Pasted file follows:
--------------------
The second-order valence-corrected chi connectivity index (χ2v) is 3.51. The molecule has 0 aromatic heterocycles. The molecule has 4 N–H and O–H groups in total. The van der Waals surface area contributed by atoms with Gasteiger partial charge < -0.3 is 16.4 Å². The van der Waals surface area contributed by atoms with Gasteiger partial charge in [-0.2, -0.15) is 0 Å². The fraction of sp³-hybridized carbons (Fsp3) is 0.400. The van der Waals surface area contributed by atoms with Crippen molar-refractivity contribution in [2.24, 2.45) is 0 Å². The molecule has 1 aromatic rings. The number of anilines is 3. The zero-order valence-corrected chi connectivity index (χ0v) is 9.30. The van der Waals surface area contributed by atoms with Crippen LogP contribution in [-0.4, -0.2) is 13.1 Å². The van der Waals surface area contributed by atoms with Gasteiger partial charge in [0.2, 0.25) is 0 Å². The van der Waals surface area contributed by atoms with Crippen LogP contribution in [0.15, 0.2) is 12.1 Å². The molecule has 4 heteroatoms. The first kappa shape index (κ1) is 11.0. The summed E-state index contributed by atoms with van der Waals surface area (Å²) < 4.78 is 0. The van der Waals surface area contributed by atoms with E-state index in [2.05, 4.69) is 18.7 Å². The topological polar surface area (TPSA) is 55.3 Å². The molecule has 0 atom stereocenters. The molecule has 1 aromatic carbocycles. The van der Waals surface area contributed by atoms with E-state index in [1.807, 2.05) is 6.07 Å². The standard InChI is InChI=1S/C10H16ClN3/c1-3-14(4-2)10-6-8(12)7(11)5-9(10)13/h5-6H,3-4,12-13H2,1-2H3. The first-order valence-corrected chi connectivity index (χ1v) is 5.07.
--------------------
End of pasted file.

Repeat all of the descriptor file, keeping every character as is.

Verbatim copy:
The second-order valence-corrected chi connectivity index (χ2v) is 3.51. The molecule has 0 aromatic heterocycles. The molecule has 4 N–H and O–H groups in total. The van der Waals surface area contributed by atoms with Gasteiger partial charge < -0.3 is 16.4 Å². The van der Waals surface area contributed by atoms with Gasteiger partial charge in [-0.2, -0.15) is 0 Å². The fraction of sp³-hybridized carbons (Fsp3) is 0.400. The van der Waals surface area contributed by atoms with Crippen molar-refractivity contribution in [2.24, 2.45) is 0 Å². The molecule has 1 aromatic rings. The number of anilines is 3. The zero-order valence-corrected chi connectivity index (χ0v) is 9.30. The van der Waals surface area contributed by atoms with Crippen LogP contribution in [-0.4, -0.2) is 13.1 Å². The van der Waals surface area contributed by atoms with Gasteiger partial charge in [0.2, 0.25) is 0 Å². The van der Waals surface area contributed by atoms with Crippen LogP contribution in [0.15, 0.2) is 12.1 Å². The molecule has 4 heteroatoms. The first kappa shape index (κ1) is 11.0. The summed E-state index contributed by atoms with van der Waals surface area (Å²) < 4.78 is 0. The van der Waals surface area contributed by atoms with E-state index in [2.05, 4.69) is 18.7 Å². The topological polar surface area (TPSA) is 55.3 Å². The molecule has 0 atom stereocenters. The molecule has 1 aromatic carbocycles. The van der Waals surface area contributed by atoms with E-state index in [1.807, 2.05) is 6.07 Å². The standard InChI is InChI=1S/C10H16ClN3/c1-3-14(4-2)10-6-8(12)7(11)5-9(10)13/h5-6H,3-4,12-13H2,1-2H3. The first-order valence-corrected chi connectivity index (χ1v) is 5.07.